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atomic number of lead, chelating agent, lead weight, symptoms of lead poisoning, lead compounds

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Lead, symbol Pb (Latin plumbum, a lead weight), dense, bluish-gray metallic element that was one of the first known metals. The atomic number of lead is 82; the element is in group 14 (or IVa) of the periodic table.

Lead was mentioned in the Old Testament. It was used by the Romans for making water pipes, soldered with an alloy of lead and tin.


Lead is used in enormous quantities in storage batteries and in sheathing electric cables. Large quantities are used in industry for lining pipes, tanks, and X-ray apparatus. Because of its high density and nuclear properties, lead is used extensively as protective shielding for radioactive material. Among numerous alloys containing a high percentage of lead are solder, type metal, and various bearing metals. A considerable amount of lead is consumed in the form of its compounds, particularly in paints and pigments.


Principal sources of lead are found in Australia, the United States, Canada, Mexico, Peru, Serbia, and Russia. The United States consumes about half of the world production of lead, and it formerly produced about one-third of the world supply. Since World War II ended in 1945, the richest veins of galena have been exhausted, and U.S. output has been greatly reduced.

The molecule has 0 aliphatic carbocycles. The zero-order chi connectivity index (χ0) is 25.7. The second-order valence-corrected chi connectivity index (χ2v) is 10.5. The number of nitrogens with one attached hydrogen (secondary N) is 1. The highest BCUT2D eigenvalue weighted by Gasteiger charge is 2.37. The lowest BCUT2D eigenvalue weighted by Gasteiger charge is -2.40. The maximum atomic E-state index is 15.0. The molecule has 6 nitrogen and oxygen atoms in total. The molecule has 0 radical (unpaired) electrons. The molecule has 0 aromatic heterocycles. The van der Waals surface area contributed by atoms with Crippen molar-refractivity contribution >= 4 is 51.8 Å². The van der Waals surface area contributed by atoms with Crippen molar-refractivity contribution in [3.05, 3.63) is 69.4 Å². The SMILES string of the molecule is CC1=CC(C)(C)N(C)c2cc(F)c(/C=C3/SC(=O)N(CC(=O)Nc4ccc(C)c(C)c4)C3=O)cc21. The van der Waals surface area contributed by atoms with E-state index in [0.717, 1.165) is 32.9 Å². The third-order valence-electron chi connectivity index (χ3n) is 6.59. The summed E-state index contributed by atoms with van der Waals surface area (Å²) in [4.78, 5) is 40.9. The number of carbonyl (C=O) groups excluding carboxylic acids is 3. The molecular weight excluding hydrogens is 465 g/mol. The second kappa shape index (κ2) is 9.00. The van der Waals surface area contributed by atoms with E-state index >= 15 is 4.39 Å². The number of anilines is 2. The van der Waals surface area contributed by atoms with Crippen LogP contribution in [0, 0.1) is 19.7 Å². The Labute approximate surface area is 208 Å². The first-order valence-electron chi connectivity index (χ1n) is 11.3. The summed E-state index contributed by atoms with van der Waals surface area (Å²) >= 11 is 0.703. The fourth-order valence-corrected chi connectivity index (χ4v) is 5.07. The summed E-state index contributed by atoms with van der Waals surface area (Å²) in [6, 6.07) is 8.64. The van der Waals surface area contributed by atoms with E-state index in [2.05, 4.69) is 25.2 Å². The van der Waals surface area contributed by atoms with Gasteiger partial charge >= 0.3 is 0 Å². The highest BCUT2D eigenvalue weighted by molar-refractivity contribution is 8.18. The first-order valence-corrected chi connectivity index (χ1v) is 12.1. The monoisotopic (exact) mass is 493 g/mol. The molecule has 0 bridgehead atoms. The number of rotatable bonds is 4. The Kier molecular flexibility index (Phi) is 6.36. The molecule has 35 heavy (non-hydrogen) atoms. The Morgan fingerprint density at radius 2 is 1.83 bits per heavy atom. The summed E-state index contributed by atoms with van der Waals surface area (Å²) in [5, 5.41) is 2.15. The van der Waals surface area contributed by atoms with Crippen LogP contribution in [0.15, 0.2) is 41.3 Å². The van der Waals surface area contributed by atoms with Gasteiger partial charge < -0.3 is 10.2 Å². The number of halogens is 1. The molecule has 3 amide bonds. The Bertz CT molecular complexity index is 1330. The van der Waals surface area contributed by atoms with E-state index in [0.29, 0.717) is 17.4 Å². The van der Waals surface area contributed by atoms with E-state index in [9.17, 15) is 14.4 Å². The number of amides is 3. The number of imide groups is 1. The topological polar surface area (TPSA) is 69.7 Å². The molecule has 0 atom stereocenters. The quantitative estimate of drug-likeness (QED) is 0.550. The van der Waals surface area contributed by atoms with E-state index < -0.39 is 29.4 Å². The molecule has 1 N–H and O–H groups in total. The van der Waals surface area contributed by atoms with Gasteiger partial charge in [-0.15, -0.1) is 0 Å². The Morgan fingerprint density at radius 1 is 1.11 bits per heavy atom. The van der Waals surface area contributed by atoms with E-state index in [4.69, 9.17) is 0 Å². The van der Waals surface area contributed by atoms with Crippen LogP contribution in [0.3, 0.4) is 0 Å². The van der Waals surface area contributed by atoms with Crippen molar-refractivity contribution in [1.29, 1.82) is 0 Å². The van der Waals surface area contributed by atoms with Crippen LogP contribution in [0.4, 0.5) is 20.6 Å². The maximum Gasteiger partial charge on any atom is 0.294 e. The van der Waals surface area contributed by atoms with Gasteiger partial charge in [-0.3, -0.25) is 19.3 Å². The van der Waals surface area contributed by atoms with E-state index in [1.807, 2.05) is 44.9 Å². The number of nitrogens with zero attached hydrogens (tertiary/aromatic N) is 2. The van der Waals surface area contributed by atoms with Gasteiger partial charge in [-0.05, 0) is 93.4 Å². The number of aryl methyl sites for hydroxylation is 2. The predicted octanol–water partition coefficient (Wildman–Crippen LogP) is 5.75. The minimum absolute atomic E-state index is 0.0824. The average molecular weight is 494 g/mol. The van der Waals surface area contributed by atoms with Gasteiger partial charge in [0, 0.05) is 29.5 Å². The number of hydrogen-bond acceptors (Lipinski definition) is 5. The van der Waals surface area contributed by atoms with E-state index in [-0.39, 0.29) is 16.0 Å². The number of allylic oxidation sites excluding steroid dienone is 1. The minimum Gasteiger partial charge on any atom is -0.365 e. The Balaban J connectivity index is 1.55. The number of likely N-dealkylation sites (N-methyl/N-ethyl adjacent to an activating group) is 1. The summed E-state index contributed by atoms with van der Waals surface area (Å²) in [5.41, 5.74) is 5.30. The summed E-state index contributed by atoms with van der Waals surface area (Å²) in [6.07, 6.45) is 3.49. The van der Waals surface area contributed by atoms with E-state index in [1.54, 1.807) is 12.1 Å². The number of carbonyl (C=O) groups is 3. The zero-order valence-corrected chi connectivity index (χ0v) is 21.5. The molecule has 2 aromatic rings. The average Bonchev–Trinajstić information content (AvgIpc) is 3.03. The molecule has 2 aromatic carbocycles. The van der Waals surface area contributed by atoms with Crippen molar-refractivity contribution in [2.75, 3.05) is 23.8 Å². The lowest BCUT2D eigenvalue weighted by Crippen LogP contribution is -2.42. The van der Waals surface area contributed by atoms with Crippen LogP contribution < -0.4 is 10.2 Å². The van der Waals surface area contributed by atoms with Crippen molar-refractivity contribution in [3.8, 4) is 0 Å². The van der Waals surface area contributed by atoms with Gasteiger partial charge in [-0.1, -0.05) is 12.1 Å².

Lead Poisoning

Lead taken internally in any of its forms is highly toxic; the effects are usually felt after it has accumulated in the body over a period of time. The symptoms of lead poisoning are anemia, weakness, constipation, colic, palsy, and often a paralysis of the wrists and ankles. Flaking lead-based paints and toys made from lead compounds are considered serious hazards for children. Children are especially at hazard from lead, even at levels once thought safe. Lead can reduce intelligence, delay motor development, impair memory, and cause hearing problems and troubles in balance. In adults, one lead hazard at levels once thought safe is that of increased blood pressure. Present-day treatment of lead poisoning includes the administration of calcium disodium ethylenediaminetetraacidic acid, or EDTA, a chelating agent; lead is removed from the body by displacing the calcium in EDTA and forming a stable complex that is excreted in the urine.

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